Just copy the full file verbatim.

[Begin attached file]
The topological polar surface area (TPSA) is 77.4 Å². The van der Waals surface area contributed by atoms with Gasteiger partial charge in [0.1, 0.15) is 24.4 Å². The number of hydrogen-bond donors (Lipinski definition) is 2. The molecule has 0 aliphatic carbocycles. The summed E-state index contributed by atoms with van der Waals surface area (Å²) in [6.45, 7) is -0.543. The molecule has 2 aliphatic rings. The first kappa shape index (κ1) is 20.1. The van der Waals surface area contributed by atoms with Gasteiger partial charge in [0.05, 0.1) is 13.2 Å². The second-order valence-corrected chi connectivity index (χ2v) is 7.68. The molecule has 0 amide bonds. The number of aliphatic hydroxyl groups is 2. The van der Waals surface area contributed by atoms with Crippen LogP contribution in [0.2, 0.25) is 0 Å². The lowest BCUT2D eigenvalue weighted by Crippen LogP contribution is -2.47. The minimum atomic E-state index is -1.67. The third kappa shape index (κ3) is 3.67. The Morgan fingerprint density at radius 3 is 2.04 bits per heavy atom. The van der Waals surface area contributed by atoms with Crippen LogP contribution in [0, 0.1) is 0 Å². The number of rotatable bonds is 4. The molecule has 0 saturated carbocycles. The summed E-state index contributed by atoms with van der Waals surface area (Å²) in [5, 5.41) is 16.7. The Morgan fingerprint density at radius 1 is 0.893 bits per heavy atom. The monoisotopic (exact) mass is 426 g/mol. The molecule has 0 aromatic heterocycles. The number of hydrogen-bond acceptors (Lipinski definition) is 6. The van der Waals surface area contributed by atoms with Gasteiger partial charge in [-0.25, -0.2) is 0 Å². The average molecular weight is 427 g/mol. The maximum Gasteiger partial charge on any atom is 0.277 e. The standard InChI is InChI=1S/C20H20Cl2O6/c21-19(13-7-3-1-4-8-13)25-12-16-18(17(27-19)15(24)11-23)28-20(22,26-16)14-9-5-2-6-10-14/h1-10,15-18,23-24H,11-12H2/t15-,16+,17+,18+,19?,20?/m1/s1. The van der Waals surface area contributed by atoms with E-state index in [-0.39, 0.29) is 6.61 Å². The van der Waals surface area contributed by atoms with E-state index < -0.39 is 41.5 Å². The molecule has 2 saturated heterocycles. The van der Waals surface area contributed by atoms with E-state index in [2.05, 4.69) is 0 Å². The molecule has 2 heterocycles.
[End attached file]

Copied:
The topological polar surface area (TPSA) is 77.4 Å². The van der Waals surface area contributed by atoms with Gasteiger partial charge in [0.1, 0.15) is 24.4 Å². The number of hydrogen-bond donors (Lipinski definition) is 2. The molecule has 0 aliphatic carbocycles. The summed E-state index contributed by atoms with van der Waals surface area (Å²) in [6.45, 7) is -0.543. The molecule has 2 aliphatic rings. The first kappa shape index (κ1) is 20.1. The van der Waals surface area contributed by atoms with Gasteiger partial charge in [0.05, 0.1) is 13.2 Å². The second-order valence-corrected chi connectivity index (χ2v) is 7.68. The molecule has 0 amide bonds. The number of aliphatic hydroxyl groups is 2. The van der Waals surface area contributed by atoms with Crippen LogP contribution in [0.2, 0.25) is 0 Å². The lowest BCUT2D eigenvalue weighted by Crippen LogP contribution is -2.47. The minimum atomic E-state index is -1.67. The third kappa shape index (κ3) is 3.67. The Morgan fingerprint density at radius 3 is 2.04 bits per heavy atom. The van der Waals surface area contributed by atoms with Crippen LogP contribution in [0, 0.1) is 0 Å². The number of rotatable bonds is 4. The molecule has 0 saturated carbocycles. The summed E-state index contributed by atoms with van der Waals surface area (Å²) in [5, 5.41) is 16.7. The Morgan fingerprint density at radius 1 is 0.893 bits per heavy atom. The monoisotopic (exact) mass is 426 g/mol. The molecule has 0 aromatic heterocycles. The number of hydrogen-bond acceptors (Lipinski definition) is 6. The van der Waals surface area contributed by atoms with Gasteiger partial charge in [-0.25, -0.2) is 0 Å². The average molecular weight is 427 g/mol. The maximum Gasteiger partial charge on any atom is 0.277 e. The standard InChI is InChI=1S/C20H20Cl2O6/c21-19(13-7-3-1-4-8-13)25-12-16-18(17(27-19)15(24)11-23)28-20(22,26-16)14-9-5-2-6-10-14/h1-10,15-18,23-24H,11-12H2/t15-,16+,17+,18+,19?,20?/m1/s1. The van der Waals surface area contributed by atoms with E-state index in [-0.39, 0.29) is 6.61 Å². The van der Waals surface area contributed by atoms with E-state index < -0.39 is 41.5 Å². The molecule has 2 saturated heterocycles. The van der Waals surface area contributed by atoms with E-state index in [2.05, 4.69) is 0 Å². The molecule has 2 heterocycles.